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Biochemistry. 1996 Aug 6;35(31):10004-13.

Repair of cisplatin--DNA adducts by the mammalian excision nuclease.

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Department of Chemistry, Massachusetts Institute of Technology, Cambridge 02139, USA.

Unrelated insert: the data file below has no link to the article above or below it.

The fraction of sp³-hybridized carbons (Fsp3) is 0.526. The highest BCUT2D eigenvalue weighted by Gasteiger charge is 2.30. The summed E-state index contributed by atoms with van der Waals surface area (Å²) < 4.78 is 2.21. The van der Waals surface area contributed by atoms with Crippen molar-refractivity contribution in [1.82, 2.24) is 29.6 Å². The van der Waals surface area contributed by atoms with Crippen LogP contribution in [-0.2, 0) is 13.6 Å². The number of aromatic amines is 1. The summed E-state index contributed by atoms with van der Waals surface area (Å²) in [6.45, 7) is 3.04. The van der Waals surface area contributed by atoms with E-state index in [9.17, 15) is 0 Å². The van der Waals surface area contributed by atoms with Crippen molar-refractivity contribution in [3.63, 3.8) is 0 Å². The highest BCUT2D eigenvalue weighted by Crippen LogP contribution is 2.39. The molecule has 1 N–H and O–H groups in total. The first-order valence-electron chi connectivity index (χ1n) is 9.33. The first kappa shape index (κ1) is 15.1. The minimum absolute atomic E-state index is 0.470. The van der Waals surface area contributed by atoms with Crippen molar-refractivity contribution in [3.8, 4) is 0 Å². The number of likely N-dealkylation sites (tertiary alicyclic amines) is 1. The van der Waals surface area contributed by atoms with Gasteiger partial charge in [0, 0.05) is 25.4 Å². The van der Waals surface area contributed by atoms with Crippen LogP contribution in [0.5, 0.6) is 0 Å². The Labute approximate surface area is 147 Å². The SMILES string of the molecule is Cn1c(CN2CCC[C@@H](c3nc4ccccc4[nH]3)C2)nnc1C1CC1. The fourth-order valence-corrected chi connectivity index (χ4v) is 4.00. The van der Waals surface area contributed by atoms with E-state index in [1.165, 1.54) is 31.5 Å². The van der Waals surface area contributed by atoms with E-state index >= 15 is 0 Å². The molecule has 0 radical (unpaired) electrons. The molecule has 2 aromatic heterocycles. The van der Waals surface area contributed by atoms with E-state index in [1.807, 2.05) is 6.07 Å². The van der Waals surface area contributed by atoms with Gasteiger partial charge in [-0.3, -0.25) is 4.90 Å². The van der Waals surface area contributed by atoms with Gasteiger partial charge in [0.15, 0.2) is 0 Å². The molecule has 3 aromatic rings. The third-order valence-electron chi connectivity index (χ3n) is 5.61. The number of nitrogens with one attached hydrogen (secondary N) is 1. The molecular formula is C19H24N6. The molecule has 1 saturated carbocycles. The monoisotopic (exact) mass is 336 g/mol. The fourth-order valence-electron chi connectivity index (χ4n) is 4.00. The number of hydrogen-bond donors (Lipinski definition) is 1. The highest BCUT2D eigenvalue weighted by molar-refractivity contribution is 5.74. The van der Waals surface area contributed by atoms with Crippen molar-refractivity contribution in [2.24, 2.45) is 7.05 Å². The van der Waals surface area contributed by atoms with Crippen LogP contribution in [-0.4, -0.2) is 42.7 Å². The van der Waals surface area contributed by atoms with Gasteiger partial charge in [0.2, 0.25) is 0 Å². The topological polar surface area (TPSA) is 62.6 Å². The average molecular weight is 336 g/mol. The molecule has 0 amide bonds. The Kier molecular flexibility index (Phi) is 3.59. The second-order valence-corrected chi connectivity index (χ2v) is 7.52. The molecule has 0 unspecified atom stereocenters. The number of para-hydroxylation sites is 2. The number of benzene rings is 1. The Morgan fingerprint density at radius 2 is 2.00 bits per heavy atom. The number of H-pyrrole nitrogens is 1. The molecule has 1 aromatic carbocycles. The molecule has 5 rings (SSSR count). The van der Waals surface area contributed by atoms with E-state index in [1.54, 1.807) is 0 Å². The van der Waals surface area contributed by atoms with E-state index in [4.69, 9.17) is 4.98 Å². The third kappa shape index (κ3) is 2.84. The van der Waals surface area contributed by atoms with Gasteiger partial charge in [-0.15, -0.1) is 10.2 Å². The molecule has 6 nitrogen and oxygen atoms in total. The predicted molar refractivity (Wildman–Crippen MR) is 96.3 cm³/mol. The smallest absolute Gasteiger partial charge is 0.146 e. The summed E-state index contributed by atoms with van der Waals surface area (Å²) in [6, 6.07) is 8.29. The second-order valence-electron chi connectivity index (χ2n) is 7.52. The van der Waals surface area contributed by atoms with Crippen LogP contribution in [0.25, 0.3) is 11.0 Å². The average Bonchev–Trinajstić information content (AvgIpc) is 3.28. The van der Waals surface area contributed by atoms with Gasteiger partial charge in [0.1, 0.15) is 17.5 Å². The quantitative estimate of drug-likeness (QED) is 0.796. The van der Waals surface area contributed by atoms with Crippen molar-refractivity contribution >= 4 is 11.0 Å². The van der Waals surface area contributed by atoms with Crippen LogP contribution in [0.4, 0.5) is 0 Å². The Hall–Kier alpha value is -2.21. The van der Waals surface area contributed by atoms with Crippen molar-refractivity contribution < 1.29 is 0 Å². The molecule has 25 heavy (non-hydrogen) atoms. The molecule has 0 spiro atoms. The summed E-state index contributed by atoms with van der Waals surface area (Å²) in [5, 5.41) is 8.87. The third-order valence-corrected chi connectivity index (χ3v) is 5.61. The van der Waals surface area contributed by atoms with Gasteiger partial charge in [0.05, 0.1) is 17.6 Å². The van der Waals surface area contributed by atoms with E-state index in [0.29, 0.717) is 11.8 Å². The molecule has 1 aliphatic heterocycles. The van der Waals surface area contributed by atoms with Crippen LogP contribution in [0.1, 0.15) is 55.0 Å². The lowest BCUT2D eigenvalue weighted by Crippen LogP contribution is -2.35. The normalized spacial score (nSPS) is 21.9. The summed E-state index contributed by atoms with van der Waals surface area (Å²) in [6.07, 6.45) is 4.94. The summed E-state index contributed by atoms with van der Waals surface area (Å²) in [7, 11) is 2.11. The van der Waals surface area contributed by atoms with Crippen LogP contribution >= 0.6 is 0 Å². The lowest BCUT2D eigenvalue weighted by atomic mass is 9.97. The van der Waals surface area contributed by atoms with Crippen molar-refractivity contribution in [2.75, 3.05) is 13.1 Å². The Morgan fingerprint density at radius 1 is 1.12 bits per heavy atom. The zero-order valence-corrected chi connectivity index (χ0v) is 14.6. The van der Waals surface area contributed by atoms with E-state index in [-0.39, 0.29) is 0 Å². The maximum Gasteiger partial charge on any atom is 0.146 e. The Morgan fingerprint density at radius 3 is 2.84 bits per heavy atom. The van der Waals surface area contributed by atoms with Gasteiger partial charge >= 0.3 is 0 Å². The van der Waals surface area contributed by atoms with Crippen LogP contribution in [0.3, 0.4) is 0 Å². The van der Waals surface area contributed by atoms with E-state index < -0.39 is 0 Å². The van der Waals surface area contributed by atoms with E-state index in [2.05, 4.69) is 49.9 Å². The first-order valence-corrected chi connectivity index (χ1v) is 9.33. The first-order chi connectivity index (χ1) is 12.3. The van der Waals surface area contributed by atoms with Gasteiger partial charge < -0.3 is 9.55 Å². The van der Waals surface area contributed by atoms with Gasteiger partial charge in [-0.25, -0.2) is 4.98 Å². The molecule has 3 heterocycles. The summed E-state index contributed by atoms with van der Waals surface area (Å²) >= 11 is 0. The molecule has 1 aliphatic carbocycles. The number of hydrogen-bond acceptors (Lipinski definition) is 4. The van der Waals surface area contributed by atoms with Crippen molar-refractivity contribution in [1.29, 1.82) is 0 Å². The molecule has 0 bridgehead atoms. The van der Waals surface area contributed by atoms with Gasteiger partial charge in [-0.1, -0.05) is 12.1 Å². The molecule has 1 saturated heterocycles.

Nucleotide excision repair is one of the many cellular defense mechanisms against the toxic effects of cisplatin. An in vitro excision repair assay employing mammalian cell-free extracts was used to determine that the 1,2-d(ApG) intrastrand cross-link, a prevalent cisplatin-DNA adduct, is excised by the excinuclease from a site-specifically modified oligonucleotide 156 base pairs in length. Repair of the minor interstrand d(G)/d(G) cross-link was not detected by using this system. Proteins containing the high mobility group (HMG) domain DNA-binding motif, in particular, rat HMG1 and a murine testis-specific HMG-domain protein, specifically inhibit excision repair of the intrastrand 1,2-d(GpG) and -d(ApG) cross-links. This effect was also exhibited by a single HMG domain from HMG1. Similar inhibition of repair of a site-specific 1,2-d(GpG) intrastrand cross-link by an HMG-domain protein also occurred in a reconstituted system containing highly purified repair factors. These results indicate that HMG-domain proteins can block excision repair of the major cisplatin-DNA adducts and suggest that such an activity could contribute to the unique sensitivity of certain tumors to the drug. The reconstituted excinuclease was more efficient at excising the 1,3-d(GpTpG) intrastrand adduct than either the 1,2-d(GpG) or d(ApG) intrastrand adducts, in agreement with previous experiments using whole cell extracts [Huang, J. -C., Zamble, D. B., Reardon, J. T., Lippard, S. J., Sancar, A. (1994) Proc. Natl. Acad. Sci. U.S.A. 91, 10394-10398]. This result suggests that structural differences among the platinated DNA substrates, and not the presence of unidentified cellular factors, determine the relative excision repair rates of cisplatin-DNA intrastrand cross-links in the whole cell extracts.

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